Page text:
Eye On the Cure Research News

Apr 1, 2020

Interim Results Released for USH2A RNA Therapy Clinical Trial

Suggestions of efficacy observed in 25 percent of participants receiving the treatment

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ProQR Therapeutics, an RNA therapy developer in the Netherlands, has announced three-month, interim Phase 1/2 clinical trial results for QR-421a, an emerging treatment for people with Usher syndrome type 2A and non-syndromic retinitis pigmentosa (RP) caused by mutations in exon 13 of the USH2A gene. The company reported that the treatment was well tolerated and caused no serious adverse events. Also, 25 percent of patients receiving the treatment demonstrated improved vision.

In its news release, ProQR reported, “One of four treated patients in the low-dose group was classified as a responder, with onset of action observed by the three month visit. Benefit was maintained for six months or longer.” The positive response to the treatment was observed in both functional and structural measures. The responder in the low-dose group has Usher syndrome.

We are encouraged to see a favorable safety profile for the QR-421a trial as well as suggestions of improvement across three independent outcome measurements in each of the two responders. We look forward to further results to elaborate more on the initial efficacy signals.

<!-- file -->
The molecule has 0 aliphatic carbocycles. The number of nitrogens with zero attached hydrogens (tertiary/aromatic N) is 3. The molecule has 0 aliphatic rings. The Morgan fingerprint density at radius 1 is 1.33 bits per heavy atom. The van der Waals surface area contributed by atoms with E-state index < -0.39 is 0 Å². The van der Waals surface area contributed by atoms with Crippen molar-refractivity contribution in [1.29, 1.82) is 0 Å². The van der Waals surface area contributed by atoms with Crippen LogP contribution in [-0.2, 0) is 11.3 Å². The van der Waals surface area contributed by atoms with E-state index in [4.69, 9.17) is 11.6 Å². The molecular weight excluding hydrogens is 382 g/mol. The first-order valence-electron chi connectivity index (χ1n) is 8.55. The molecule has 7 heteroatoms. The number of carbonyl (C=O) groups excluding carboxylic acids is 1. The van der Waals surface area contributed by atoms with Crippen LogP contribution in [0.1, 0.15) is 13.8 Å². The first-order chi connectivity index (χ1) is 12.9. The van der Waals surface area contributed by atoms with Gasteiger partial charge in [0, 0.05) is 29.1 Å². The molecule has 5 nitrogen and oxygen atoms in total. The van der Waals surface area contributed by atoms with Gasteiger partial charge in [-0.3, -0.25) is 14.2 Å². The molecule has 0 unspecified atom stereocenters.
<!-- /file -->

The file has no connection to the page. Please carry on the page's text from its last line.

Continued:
Brian Mansfield, PhD, executive vice president of research and interim chief scientific officer, Foundation Fighting Blindness

The news release also said, “One of four treated patients in the mid-dose group was classified as a responder with onset of action observed by three months.” The positive response to the treatment was observed in several functional measures. The responder in the mid-dose group has advanced vision loss from non-syndromic RP.

The Foundation Fighting Blindness is investing up to $7.5 million through its RD Fund to move QR-421a into and through the early stage clinical trial. The RD Fund, a venture philanthropy fund, was established in 2018 to provide investments for promising retinal degenerative disease therapies that are in, or moving toward, early human studies.

“We are encouraged to see a favorable safety profile for the QR-421a trial as well as suggestions of improvement across three independent outcome measurements in each of the two responders,” says Brian Mansfield, PhD, executive vice president of research and interim chief scientific officer at the Foundation Fighting Blindness. “We look forward to further results to elaborate more on the initial efficacy signals.”

QR-421a is an antisense oligonucleotide (AON) — a small piece of genetic material — designed to mask exon 13 mutations in the RNA of USH2A. RNA are genetic messages that cells read to make proteins essential to their health and function. QR-421a enables retinal cells to skip over any mutation inside a region of the RNA called exon 13 when reading the USH2A RNA, enabling the cells to make functional protein that will hopefully halt or slow the disease process and vision loss. The treatment is administered through intravitreal injections.